New to the North
As a University of Kentucky accountant and budget analyst, Lexington’s Diana Gold uses numbers to tell a story. In her work, the numbers tell her about students’ behavior, their challenges,
and how to help them achieve success.
And when you look at the life of this native of Mexico, you can follow her story through numbers—from receiving a BA in accounting and finance from the Tec de Monterey in her hometown of Culicacan, to traveling to the United States for what was to be for just one year, then on to a degree in international business from St. Louis Community College.
Along the way, the busy career woman and mother came to value public television for its abundance of resources that foster lifelong learning, from the basics of language to higher education.
“After finishing at the university in 2000, I told my parents that I wanted to study English in the states,” said Gold.
“I came to St. Louis, Missouri, but a year was not enough, so I decided to stay and take an associate’s degree in international business. And that was about the time I started finding out about public television.”
She also found that PBS children’s programs—particularly Sesame Street—not only helped her with her English pronunciation, but provided a taste of American culture as well.
“I knew some English but the problem is the pronunciation—you don’t get it right until you come here,” she said.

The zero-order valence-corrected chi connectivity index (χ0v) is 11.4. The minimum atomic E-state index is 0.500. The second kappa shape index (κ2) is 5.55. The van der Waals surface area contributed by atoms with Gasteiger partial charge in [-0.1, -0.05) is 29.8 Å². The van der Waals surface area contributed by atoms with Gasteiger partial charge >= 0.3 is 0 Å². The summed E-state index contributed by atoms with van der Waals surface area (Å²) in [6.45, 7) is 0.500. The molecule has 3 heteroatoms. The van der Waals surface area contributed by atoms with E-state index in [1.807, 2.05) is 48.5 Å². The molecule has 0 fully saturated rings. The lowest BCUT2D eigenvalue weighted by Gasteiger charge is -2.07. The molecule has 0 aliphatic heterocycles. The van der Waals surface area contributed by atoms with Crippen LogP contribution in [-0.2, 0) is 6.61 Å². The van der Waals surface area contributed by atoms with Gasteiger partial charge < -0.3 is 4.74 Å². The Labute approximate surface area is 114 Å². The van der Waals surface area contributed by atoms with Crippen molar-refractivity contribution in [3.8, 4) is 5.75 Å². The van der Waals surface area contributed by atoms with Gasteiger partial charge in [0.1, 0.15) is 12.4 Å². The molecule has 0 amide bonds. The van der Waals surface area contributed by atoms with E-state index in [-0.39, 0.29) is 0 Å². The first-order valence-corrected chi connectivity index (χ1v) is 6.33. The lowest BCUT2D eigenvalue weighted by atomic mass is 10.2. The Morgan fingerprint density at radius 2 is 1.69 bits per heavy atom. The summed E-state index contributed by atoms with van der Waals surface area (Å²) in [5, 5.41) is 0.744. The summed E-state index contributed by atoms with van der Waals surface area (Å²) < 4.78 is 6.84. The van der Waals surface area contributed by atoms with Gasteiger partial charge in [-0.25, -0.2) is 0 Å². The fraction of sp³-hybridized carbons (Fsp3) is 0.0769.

“It’s perfect for immigrants, I would say, because it’s designed to go from the very beginner level: learning colors, numbers, things kids learn that you just take for granted. But when you are trying to learn a new language that’s a great way to start.”
Through children’s programs, other specials, and PBS NewsHour, Gold became attuned to the specifics of life in her new country, such as the celebration of Thanksgiving. “I remember watching news stories, and it teaches you more than just about the holiday, you’d learn more about the American way of living,” she said.
Now Gold and her husband, Brian, a Canadian from Montreal and a neuroscientist and Alzheimer’s researcher at UK, appreciate the programming watched by their two lively daughters, Carmen, 8, and Eva, 5.
“I love the kids shows—I feel like I don’t have to be listening or monitoring the shows to know, is this inappropriate or not? And they’re all very educational! It’s not just all fun stories. Shows like Odd Squad that they were watching this morning, they were learning math, and they were not even aware of it. And problem-solving!
“As an accountant I appreciate those two things,” she added with a smile, “and the fact that they throw in some Spanish every once in a while.”